Tuesday, May 14, 2019

Tribeca with Abe: Safe Spaces

I’ve had the pleasure this year of screening a number of selections from this year’s Tribeca Film Festival, which ran April 24th – May 5th.

Safe Spaces
Directed by Daniel Schechter
Spotlight Narrative

The notion of political correctness has evolved over time, to the point that there are now reactionary groups that believe things have gone too far and no action or statement is safe from potential condemnation for not making every possible audience feel comfortable. Even those with the best of intentions may manage to offend another person or people, and in those circumstances, how they respond to accusations of or confrontation about a sentiment perceived as unacceptable serves as the best way to resolve an unfortunate situation. Not everyone wants to apologize for something they don’t believe was wrong, which often leads to the gradual worsening of an initially fixable circumstance.

Josh (Justin Long) is an adjunct professor who enjoys a familiar relationship with his students, and inadvertently pushes too hard to draw out true inspiration during one class. Informed that his behavior has triggered a student and incited others to boycott his classes, Josh seeks to defend himself rather than to admit fault. Also serving as a troubling force is the diminishing health of his grandmother (Lynn Cohen), with whom he shares a close bond, and her impending death results in Josh spending extended time with his sister (Kate Berlant) as they navigate their connections to their divorced parents (Fran Drescher and Richard Schiff).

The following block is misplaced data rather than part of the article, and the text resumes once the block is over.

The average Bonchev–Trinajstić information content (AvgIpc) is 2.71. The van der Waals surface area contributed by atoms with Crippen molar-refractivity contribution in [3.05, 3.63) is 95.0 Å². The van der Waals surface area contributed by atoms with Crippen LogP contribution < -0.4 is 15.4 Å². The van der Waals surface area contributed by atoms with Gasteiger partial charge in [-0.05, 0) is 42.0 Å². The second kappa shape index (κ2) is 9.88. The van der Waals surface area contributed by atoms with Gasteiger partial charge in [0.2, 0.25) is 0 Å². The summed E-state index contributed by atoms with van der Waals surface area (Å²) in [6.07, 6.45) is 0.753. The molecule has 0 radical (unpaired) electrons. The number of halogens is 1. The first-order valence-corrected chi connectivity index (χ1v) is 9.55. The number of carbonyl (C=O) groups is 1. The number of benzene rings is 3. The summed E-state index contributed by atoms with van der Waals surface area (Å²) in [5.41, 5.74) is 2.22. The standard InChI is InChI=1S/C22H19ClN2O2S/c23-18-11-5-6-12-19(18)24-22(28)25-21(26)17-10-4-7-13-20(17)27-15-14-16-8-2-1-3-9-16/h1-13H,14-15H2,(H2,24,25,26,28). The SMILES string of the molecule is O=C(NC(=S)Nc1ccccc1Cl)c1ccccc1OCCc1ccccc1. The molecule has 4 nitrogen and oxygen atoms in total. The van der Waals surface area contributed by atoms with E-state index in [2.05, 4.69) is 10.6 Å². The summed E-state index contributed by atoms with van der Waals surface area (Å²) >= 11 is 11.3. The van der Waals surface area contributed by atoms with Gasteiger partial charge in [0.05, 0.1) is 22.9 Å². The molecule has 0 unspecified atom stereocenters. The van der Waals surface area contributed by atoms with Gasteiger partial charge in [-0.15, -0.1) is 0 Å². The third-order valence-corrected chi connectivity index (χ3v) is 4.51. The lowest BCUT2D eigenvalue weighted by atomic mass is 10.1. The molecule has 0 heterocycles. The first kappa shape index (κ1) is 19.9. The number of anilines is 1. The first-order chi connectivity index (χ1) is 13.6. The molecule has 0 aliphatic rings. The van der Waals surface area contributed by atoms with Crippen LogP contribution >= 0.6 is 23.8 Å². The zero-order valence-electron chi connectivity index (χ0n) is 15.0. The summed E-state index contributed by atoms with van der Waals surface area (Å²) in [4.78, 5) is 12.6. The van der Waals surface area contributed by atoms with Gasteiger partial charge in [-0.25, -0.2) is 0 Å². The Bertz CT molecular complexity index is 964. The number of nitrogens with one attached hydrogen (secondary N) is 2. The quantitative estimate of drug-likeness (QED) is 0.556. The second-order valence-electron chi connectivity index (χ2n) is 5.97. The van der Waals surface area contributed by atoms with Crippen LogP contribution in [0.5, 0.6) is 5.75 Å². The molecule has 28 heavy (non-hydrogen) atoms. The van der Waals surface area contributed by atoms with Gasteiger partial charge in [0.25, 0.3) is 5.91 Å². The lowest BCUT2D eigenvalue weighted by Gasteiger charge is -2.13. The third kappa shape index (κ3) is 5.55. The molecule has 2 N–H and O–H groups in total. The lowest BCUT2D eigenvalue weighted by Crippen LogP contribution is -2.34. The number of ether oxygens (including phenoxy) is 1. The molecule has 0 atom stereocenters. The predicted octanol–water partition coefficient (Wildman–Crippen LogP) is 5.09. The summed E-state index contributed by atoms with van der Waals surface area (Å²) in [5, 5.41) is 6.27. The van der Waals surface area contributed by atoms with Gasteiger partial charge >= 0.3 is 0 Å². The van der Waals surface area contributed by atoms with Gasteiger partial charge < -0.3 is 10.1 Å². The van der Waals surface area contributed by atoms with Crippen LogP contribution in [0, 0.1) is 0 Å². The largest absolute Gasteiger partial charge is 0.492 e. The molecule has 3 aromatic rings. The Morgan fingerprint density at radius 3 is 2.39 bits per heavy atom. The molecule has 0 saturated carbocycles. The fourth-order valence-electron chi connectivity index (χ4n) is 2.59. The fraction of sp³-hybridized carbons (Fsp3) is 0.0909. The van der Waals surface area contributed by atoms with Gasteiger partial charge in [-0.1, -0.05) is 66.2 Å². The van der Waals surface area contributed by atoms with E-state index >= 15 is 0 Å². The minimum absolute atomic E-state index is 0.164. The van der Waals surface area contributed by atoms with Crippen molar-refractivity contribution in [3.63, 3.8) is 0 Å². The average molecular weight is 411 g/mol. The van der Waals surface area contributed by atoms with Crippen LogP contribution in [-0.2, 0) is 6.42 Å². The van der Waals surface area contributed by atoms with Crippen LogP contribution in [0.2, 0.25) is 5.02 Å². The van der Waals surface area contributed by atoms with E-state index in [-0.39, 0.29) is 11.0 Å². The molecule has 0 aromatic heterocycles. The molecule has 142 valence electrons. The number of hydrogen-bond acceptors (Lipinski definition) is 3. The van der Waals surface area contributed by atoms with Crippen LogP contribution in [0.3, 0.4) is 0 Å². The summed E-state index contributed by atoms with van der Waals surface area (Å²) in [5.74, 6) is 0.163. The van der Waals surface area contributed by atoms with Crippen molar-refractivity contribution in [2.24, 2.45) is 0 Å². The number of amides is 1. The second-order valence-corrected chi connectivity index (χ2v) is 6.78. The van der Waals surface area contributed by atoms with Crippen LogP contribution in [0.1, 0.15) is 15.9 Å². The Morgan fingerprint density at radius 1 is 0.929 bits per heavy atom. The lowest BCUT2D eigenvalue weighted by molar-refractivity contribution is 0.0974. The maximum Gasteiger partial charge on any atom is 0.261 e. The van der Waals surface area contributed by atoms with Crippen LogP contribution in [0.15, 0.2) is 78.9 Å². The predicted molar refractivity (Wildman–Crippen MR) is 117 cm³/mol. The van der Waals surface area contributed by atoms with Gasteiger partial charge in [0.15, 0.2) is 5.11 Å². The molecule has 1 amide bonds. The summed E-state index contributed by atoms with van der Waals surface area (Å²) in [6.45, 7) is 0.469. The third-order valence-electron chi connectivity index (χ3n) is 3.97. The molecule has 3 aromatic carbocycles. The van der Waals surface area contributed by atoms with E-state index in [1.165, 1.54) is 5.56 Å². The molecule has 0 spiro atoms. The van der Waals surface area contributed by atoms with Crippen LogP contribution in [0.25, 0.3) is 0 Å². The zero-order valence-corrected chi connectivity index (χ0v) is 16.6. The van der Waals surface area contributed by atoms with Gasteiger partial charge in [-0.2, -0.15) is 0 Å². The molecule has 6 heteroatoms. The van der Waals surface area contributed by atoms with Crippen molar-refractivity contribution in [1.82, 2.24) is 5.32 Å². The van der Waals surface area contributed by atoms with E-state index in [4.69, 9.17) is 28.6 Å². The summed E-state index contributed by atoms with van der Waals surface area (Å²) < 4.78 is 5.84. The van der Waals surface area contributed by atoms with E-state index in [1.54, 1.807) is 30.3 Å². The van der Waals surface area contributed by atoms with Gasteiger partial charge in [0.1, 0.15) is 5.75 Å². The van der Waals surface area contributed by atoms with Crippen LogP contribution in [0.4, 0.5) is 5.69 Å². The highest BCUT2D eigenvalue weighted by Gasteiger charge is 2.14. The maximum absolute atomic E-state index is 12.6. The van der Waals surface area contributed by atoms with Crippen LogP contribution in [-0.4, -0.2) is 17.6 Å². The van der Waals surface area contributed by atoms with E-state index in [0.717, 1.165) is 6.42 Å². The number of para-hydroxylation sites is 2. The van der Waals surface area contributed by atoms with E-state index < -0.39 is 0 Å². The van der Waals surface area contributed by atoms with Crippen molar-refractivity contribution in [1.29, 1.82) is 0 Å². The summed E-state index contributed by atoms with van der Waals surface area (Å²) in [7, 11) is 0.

This film’s first scene serves as a subtle jumping-off point for the fracturing of Josh’s life, as a dialogue he believes he can explain threatens to derail his career. The fact that he champions himself as a defender of liberal notions only makes his response all the more regrettable, since he dismisses any notion of improper conduct and tries far too hard to correct course by saying more. His interactions with his sarcastic sister, who has her own ideas of counterculturalism, the parents who express entirely different approaches to family, and the grandmother who has meant so much to him help present a fascinating, entertaining, and enlightening snapshot of Josh’s life.

Long often plays comic roles and usually serves as a straight man of sorts, including in the lackluster Tribeca entry from a few years ago, “Literally, Right Before Aaron.” Here, he demonstrates great comedic timing and dramatic skill, crafting an endearing if simultaneously overzealous character in Josh. Berlant is funny, and Drescher and Schiff contribute effectively and appropriately to a strong ensemble. This film doesn’t pretend to know how people should behave and handle every issue that arises, but this is an equally enjoyable and thought-provoking look at what happens when two perceptions of the same event truly don’t match up.


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